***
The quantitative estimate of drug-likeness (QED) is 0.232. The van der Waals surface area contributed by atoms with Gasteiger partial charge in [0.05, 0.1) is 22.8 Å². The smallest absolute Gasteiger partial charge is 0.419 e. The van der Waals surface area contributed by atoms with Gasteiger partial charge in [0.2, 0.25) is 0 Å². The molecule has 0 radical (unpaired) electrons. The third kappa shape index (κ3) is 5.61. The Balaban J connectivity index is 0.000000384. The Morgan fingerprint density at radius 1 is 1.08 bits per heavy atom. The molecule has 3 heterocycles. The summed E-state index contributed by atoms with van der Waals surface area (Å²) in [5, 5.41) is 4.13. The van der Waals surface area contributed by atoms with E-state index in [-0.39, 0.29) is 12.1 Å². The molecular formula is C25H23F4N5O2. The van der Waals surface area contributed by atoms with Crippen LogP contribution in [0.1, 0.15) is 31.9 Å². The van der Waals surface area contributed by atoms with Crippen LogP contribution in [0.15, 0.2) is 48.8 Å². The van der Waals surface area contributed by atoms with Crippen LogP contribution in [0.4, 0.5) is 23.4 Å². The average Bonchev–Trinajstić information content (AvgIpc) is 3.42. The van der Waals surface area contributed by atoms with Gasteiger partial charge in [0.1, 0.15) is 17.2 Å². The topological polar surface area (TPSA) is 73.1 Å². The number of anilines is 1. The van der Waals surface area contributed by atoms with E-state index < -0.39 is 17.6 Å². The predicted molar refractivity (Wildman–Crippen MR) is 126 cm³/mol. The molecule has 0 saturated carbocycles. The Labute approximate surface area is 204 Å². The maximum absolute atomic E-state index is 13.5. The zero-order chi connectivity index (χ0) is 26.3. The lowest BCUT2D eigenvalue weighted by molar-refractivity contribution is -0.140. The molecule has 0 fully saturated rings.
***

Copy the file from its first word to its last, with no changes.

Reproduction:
The quantitative estimate of drug-likeness (QED) is 0.232. The van der Waals surface area contributed by atoms with Gasteiger partial charge in [0.05, 0.1) is 22.8 Å². The smallest absolute Gasteiger partial charge is 0.419 e. The van der Waals surface area contributed by atoms with Gasteiger partial charge in [0.2, 0.25) is 0 Å². The molecule has 0 radical (unpaired) electrons. The third kappa shape index (κ3) is 5.61. The Balaban J connectivity index is 0.000000384. The Morgan fingerprint density at radius 1 is 1.08 bits per heavy atom. The molecule has 3 heterocycles. The summed E-state index contributed by atoms with van der Waals surface area (Å²) in [5, 5.41) is 4.13. The van der Waals surface area contributed by atoms with E-state index in [-0.39, 0.29) is 12.1 Å². The molecular formula is C25H23F4N5O2. The van der Waals surface area contributed by atoms with Crippen LogP contribution in [0.1, 0.15) is 31.9 Å². The van der Waals surface area contributed by atoms with Crippen LogP contribution in [0.15, 0.2) is 48.8 Å². The van der Waals surface area contributed by atoms with Crippen LogP contribution in [0.4, 0.5) is 23.4 Å². The average Bonchev–Trinajstić information content (AvgIpc) is 3.42. The van der Waals surface area contributed by atoms with Gasteiger partial charge in [0.1, 0.15) is 17.2 Å². The topological polar surface area (TPSA) is 73.1 Å². The number of anilines is 1. The van der Waals surface area contributed by atoms with E-state index < -0.39 is 17.6 Å². The predicted molar refractivity (Wildman–Crippen MR) is 126 cm³/mol. The molecule has 0 saturated carbocycles. The Labute approximate surface area is 204 Å². The maximum absolute atomic E-state index is 13.5. The zero-order chi connectivity index (χ0) is 26.3. The lowest BCUT2D eigenvalue weighted by molar-refractivity contribution is -0.140. The molecule has 0 fully saturated rings.